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EACEA National Policies Platform:Eurydice
Organisation of pre-primary education


4.Early childhood education and care

4.3Organisation of pre-primary education

Last update: 2 April 2024

Admission requirements and choice of ECEC setting

Basic conditions for the admission to the pre-primary education are regulated by the Education Act.

The enrolment procedure to nursery schools (mateřské školy) takes place between 2 and 16 May. It is up to the school head whether he/she admits the child to the school. Children are admitted on the basis of written application by the legal guardian, which is submitted to the school head together with reference to the health state of a child and confirmation about proper vaccination by a general practitioner for children and the youth (for children being registered to compulsory education the confirmation is not required). A child attends a catchment nursery school or the parent (guardian) choose another school for the child. In the second case, the school head of the chosen school informs the school head of the catchment school about it immediately or as soon as possible. If a parent (guardian) choose the individual education (home schooling) for his/her child, he/she announces this fact to the school head after admission to the nursery school.

The school head of a nursery school established by a municipality or a union of municipalities admits preferentially children who reach at least 3 years before the beginning of the school year (by 31 August) if they are residing in the school district where the child has permanent residence, or in the case of a foreigner their place of residence, up to the school capacity stated in the School Register.

For other children, he/she may specify certain criteria which must not be in contradiction to generally binding regulations, must not be discriminatory and must not violate children's rights. For example, the criterion disadvantaging children whose parents are on maternity (parental) leave with a younger sibling is regarded discriminatory. Blanket refusal to accept disabled children to a nursery school is also regarded as direct discrimination. The decision not to accept the child must be properly and thoroughly justified.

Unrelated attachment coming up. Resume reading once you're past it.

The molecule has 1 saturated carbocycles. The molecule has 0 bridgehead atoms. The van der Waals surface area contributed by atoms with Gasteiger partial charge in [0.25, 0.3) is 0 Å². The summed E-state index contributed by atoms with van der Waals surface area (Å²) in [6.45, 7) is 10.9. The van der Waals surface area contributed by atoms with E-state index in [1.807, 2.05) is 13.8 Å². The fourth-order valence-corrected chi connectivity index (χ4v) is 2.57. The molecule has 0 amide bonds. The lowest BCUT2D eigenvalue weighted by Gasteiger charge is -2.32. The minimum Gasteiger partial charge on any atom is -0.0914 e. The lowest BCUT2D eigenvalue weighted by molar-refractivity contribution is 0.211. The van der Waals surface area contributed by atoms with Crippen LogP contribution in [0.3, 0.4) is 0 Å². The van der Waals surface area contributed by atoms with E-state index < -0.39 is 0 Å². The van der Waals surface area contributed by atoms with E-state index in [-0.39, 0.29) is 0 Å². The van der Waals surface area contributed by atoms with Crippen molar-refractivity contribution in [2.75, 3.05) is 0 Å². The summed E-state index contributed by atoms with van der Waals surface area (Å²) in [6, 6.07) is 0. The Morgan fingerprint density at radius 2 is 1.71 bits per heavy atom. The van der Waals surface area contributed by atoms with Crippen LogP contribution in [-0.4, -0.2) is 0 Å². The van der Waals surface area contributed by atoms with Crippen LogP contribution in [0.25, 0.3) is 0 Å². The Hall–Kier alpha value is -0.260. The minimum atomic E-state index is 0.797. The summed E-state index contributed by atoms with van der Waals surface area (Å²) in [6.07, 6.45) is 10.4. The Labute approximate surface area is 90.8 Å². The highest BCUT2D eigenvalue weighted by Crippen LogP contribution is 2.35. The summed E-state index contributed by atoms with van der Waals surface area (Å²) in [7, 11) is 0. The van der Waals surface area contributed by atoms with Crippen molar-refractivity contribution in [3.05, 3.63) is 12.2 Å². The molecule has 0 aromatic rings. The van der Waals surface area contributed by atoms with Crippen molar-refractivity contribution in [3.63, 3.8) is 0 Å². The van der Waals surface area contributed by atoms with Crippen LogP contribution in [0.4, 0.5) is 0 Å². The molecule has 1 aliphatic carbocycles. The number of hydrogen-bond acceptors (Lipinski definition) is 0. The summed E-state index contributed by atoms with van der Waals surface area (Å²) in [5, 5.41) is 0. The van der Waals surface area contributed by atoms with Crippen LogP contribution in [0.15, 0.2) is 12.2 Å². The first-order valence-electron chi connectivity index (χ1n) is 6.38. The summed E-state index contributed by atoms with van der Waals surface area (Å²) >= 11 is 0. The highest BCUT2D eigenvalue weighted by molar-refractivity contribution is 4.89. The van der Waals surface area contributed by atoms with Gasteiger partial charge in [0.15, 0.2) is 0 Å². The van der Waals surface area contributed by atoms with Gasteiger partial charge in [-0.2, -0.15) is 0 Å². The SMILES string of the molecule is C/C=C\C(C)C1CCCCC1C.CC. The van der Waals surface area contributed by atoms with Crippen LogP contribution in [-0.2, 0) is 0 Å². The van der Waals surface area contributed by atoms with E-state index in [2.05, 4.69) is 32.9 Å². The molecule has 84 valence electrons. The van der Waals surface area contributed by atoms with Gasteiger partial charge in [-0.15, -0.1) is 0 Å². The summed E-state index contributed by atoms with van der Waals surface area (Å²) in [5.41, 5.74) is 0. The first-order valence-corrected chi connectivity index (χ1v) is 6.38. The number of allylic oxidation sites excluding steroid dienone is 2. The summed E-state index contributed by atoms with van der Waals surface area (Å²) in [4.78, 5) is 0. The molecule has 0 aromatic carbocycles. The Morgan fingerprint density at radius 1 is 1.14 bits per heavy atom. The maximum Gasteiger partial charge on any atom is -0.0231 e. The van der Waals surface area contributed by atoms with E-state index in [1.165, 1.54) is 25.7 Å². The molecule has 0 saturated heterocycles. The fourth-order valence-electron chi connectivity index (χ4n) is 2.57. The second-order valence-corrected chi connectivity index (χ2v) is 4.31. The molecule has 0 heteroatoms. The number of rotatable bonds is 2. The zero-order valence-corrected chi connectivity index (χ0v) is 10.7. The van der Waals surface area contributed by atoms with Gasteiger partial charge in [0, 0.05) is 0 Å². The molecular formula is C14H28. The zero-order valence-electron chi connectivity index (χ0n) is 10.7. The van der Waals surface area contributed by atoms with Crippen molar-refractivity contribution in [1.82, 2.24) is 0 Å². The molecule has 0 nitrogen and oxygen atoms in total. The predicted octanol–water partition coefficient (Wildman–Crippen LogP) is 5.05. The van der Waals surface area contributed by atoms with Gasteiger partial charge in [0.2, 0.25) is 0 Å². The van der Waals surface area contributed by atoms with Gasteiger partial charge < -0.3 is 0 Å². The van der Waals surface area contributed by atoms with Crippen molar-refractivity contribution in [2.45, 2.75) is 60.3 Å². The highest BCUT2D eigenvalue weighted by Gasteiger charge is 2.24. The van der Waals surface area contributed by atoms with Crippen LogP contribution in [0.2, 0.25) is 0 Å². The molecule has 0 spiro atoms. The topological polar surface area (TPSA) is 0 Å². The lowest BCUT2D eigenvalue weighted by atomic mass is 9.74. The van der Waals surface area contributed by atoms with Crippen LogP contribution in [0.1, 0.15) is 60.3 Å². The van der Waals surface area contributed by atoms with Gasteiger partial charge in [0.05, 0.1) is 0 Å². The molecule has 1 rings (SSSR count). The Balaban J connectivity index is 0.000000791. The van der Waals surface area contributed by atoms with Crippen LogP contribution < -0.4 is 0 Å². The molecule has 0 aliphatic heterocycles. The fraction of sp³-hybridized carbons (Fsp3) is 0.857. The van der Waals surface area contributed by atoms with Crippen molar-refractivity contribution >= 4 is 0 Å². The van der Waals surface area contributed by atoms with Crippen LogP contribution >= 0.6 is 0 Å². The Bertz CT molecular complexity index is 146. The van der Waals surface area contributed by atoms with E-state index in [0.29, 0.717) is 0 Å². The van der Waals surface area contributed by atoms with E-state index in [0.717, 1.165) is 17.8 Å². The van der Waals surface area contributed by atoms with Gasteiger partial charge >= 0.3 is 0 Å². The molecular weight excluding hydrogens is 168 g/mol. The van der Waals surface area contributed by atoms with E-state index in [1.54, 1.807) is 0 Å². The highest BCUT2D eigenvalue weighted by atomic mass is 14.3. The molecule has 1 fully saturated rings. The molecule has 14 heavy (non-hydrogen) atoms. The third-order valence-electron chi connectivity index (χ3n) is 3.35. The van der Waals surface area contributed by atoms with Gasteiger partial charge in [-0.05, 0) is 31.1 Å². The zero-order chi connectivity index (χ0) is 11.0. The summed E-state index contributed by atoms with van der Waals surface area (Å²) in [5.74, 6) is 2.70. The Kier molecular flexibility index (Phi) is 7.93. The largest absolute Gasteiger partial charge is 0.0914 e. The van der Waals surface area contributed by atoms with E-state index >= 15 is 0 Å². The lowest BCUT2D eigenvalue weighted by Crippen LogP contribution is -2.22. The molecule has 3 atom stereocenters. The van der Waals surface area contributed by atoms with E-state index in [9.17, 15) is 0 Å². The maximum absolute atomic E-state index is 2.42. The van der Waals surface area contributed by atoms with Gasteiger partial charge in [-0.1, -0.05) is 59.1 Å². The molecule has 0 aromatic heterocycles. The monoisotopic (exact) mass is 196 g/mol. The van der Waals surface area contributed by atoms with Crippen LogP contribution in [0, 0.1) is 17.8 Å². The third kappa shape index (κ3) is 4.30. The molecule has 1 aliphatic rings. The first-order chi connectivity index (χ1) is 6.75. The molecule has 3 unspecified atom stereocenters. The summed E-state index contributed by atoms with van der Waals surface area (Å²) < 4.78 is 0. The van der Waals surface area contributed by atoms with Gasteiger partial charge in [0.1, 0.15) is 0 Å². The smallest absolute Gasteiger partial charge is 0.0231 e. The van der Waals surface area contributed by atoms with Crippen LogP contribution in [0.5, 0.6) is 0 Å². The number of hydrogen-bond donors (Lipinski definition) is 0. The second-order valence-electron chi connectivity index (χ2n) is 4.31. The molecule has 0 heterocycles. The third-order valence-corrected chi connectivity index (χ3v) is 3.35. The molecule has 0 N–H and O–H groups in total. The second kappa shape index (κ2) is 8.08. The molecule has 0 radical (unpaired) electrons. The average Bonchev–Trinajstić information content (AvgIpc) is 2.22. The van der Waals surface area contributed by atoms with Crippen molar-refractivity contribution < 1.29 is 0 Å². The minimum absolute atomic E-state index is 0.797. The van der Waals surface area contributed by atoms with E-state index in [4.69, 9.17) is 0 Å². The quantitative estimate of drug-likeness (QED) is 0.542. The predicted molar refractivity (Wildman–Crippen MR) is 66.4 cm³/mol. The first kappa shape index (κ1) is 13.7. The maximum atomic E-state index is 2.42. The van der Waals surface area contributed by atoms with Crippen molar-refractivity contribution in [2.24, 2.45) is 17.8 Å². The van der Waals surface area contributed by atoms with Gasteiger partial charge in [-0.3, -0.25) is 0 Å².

In nursery schools established by the employers for children of employees, the priority admission of children over 3 does not apply and the admission can be limited only to the children of the organising body’s employees.

Group size and child/staff ratios

In a nursery school (mateřská škola), children can be placed into classes according to their age, or it is possible to have a class composed of children of different age and thus to have mixed classes with children of various age groups.

The maximum number of children per class as well as the maximum number of children per teacher is 24. The minimum level of qualification of pre-primary teachers is ISCED 354. The organising body may allow an exception of up to 4 children above the permitted limit (up to 28 children in a mainstream class). The school head is obliged to ensure that the number of children who are educated at the same time does not exceed the highest permitted limit (e.g. in the case of admission of children from other nursery schools in July and August). The maximum number is lower in some cases:

  • In every class of a nursery school the overlapping of direct educational activity of teachers must be ensured for two and a half hours minimum every day. At this time, the maximum number of children per staff member (teacher) is 12.
  • During stays outside the area of a nursery school, there must be no more than 20 children per pre-primary teacher. In case of a class where children with granted support measures of 2nd to 5th level or children under 3 years of age are included, the maximum is 12 children.
  • The maximum number of children in a class decreases by 2 children for every child younger than 3 years of age placed in such class. The overall decrease can be of up to 6 children.
  • If children with special education needs with granted support measures of the 3rd to the 5th level are included in the class. The maximum number of children in a class decreases to a maximum of 5 children.
  • Non-education workers with prescribed professional qualification may perform the work in addition to the pre-primary teacher in case that there are more than 8 children present in a class of forest nursery school.